Since the beginning of her tenure at California State University, Chico nearly three years ago, President Gayle Hutchinson has expressed her commitment to help cultivate an inclusive environment for all college-going students. Today, the California State University (CSU) is giving her the opportunity to further champion the cause.
CSU Chancellor Timothy P. White has appointed Hutchinson to serve as the CSU’s Presidential Advisor for its Native American Initiative. She will succeed outgoing advisor Lisa Rossbacher, who is also retiring as president of Humboldt State.
“It is my honor and privilege to accept this appointment,” President Hutchinson said. “I intend to continue to build on the accomplishments of President Rossbacher, and I look forward to the opportunity to engage with and empower future generations of Native American students within the CSU.”
President Hutchinson will continue the work begun in March 2006, when the CSU met with leaders representing 40 California tribes to discuss strategies to build a college-going culture among Native American families. The result of this summit was the Native American Initiative, with the goal to increase the number of students from tribal nations who enroll in and graduate from CSU institutions. Since the initial convening, CSU campuses have developed multiple programs to attract and support Native American students pursuing their higher education goals.
The role of presidential advisor includes:
- Hosting an annual meeting with representatives from key campuses or community organizations responsible for programming that supports the successful transition of Native American students to CSU institutions
- Interfacing with tribal leaders throughout the state
- Identifying and supporting strategies to improve recruitment, retention, and degree completion for Native American populations in the CSU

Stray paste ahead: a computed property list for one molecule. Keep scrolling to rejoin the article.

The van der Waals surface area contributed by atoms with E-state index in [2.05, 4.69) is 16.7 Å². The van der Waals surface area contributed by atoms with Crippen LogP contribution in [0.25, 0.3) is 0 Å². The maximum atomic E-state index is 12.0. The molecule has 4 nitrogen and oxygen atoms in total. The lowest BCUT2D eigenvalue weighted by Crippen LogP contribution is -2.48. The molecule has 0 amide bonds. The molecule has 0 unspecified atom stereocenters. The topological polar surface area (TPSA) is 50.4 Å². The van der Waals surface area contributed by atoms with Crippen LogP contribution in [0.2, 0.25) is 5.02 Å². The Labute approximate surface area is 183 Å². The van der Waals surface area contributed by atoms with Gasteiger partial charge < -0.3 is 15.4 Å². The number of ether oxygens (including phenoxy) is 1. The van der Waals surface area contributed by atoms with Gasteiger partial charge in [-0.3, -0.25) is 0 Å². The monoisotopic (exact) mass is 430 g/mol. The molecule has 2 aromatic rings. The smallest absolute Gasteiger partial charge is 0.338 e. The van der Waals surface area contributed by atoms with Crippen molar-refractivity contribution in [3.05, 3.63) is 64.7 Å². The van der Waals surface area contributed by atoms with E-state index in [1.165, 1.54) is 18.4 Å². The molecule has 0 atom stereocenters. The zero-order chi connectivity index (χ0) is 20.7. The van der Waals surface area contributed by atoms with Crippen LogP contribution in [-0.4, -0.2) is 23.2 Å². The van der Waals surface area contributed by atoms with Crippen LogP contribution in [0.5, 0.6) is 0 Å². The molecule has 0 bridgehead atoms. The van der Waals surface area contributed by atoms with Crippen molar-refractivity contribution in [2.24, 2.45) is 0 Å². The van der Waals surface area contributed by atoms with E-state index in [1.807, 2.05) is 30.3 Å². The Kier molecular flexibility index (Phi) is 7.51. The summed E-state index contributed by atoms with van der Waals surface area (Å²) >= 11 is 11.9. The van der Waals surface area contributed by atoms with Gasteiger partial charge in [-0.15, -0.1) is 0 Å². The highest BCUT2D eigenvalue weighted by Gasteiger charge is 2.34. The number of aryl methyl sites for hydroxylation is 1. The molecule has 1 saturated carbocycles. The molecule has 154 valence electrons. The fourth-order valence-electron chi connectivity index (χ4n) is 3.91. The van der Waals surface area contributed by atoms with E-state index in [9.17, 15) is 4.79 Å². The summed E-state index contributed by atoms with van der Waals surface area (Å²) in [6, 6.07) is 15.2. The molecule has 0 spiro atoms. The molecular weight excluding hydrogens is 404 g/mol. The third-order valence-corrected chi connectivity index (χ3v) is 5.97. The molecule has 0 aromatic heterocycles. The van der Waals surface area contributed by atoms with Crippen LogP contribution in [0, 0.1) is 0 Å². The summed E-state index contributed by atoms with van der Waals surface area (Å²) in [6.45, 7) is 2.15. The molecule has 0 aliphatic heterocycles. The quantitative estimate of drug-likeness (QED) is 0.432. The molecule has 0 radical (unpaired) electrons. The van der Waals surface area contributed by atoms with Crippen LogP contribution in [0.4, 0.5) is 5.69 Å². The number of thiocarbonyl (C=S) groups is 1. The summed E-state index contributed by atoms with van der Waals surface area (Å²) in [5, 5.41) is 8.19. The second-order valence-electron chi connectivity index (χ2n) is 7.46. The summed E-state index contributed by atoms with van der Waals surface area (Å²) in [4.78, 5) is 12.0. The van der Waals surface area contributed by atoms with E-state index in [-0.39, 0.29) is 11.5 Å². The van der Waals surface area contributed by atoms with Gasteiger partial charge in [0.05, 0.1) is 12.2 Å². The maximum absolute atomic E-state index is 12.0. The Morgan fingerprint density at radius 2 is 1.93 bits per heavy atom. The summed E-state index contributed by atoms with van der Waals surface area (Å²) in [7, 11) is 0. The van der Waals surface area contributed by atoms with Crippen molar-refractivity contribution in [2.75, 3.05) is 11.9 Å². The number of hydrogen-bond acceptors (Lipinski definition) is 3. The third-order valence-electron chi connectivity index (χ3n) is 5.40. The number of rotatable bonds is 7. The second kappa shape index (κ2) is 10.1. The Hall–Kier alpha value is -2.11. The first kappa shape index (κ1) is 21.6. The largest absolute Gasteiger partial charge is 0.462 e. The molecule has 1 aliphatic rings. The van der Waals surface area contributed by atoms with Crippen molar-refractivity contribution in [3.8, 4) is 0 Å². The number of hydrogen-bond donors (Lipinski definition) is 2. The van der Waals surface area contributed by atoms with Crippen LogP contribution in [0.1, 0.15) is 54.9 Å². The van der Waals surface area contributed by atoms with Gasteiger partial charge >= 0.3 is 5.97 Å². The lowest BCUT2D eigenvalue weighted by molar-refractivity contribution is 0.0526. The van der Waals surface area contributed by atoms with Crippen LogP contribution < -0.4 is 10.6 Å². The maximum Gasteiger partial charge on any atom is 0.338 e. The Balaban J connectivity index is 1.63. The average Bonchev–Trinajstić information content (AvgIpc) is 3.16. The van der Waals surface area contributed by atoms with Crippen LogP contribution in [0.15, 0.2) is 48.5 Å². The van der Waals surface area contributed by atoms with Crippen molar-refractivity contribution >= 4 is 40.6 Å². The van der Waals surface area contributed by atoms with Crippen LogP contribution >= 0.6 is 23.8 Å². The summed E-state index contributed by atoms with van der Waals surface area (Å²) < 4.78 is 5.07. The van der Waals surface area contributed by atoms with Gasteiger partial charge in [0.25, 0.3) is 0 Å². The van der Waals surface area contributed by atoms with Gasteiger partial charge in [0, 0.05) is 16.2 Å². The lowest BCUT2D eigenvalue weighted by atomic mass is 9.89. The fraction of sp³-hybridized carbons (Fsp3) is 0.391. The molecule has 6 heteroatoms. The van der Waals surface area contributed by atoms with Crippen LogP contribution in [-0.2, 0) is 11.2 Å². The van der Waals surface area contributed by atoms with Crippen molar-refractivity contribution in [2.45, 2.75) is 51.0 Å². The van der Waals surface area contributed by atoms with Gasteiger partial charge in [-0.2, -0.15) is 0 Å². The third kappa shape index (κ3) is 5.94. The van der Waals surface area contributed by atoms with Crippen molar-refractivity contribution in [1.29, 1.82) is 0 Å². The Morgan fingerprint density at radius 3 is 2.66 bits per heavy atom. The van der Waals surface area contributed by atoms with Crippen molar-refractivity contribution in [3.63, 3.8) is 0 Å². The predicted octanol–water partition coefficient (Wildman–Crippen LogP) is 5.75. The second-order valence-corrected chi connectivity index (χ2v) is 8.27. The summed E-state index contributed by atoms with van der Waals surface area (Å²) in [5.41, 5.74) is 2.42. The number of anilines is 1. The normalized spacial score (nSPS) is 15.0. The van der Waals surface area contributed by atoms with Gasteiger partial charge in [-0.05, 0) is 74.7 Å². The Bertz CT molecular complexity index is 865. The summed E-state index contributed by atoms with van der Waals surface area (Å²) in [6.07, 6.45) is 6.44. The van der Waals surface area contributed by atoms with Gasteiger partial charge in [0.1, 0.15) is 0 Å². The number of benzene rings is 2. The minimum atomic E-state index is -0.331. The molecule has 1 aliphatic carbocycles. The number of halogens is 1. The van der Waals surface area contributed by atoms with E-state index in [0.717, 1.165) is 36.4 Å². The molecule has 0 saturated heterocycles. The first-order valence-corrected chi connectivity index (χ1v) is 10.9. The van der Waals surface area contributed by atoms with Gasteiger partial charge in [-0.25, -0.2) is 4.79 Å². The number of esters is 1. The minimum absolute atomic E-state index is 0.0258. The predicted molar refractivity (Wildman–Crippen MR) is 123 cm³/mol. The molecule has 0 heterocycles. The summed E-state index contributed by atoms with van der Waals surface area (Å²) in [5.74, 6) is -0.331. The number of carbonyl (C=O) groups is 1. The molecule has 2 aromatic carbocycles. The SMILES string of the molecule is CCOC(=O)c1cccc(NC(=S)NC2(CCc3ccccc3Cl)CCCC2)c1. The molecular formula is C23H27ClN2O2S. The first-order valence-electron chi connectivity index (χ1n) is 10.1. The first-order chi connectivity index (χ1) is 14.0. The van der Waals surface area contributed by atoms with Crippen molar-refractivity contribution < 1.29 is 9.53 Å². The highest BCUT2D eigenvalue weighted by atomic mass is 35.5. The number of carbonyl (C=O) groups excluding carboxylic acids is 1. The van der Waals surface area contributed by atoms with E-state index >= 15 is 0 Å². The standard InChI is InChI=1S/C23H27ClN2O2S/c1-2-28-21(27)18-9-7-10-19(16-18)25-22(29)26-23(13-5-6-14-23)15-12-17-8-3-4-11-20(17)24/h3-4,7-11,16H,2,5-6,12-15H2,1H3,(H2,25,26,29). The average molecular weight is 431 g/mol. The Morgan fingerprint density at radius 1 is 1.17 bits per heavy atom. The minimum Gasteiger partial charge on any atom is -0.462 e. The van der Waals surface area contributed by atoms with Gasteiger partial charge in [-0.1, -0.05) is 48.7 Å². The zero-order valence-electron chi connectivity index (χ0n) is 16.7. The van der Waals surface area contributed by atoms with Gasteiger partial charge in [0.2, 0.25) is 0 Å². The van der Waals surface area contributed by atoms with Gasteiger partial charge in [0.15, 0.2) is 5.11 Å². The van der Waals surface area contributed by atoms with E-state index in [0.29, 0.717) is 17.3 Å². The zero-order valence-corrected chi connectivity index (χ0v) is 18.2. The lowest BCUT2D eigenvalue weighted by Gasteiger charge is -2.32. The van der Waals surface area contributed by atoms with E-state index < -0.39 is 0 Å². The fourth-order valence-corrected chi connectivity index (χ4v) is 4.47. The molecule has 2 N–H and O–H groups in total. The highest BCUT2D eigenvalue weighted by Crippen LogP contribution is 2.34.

- Engaging and supporting faculty, staff and student research on Native American populations
President Hutchinson has been dedicated to bridging the gap between tribal communities and higher education. This commitment is especially meaningful since the CSU, Chico campus sits on the ancestral land of the Mechoopda Indian Tribe of Chico Rancheria. Currently more than 160 Native American students attend CSU, Chico.
In February 2018, CSU, Chico hired Rachel McBride-Praetorius as its first-ever director of tribal relations. Since then, Hutchinson and McBride-Praetorius have been steadfast in increasing communication with tribal partners. Some advancements include increased collaboration with local tribes to invite students to campus; hosting the InterTribal Education Fair in collaboration with the Mechoopda, Berry Creek, Mooretown and Enterprise tribal groups, and Four Winds of Indian Education, Inc.; and hosting the inaugural Youth Gathering of Native Americans (GONA) in summer 2019, a collaboration with Mechoopda, Four Winds and Northern Valley Indian Health. Additionally, in summer 2018, a Native American Student Emergency Fund was established in collaboration with local tribal members of the Maidu dancers.
In September 2018, a Memorandum of Understanding between the Mechoopda Indian Tribe of Chico Rancheria and CSU, Chico was signed. This revolutionary statute requires state and local agencies to now identify any significant environmental impacts of their actions, to avoid or mitigate those impacts, if feasible, and to include the Mechoopda in future decisions in which ground disturbances are involved.
President Hutchinson aims to continue the work she and McBride-Praetorius have accomplished on the CSU, Chico campus, and spread that knowledge and experience to the rest of the CSU.
“Whether it’s her passion for inclusion, her desire to make higher education more accessible, or her uncanny ability to connect with students, President Hutchinson has proven that she welcomes everyone to the table,” said Chancellor White. “With the groundbreaking work she and her team have accomplished thus far at Chico State, I’m confident this role aligns perfectly with her beliefs and I look forward to seeing the results of her engagement and its impact on the CSU.”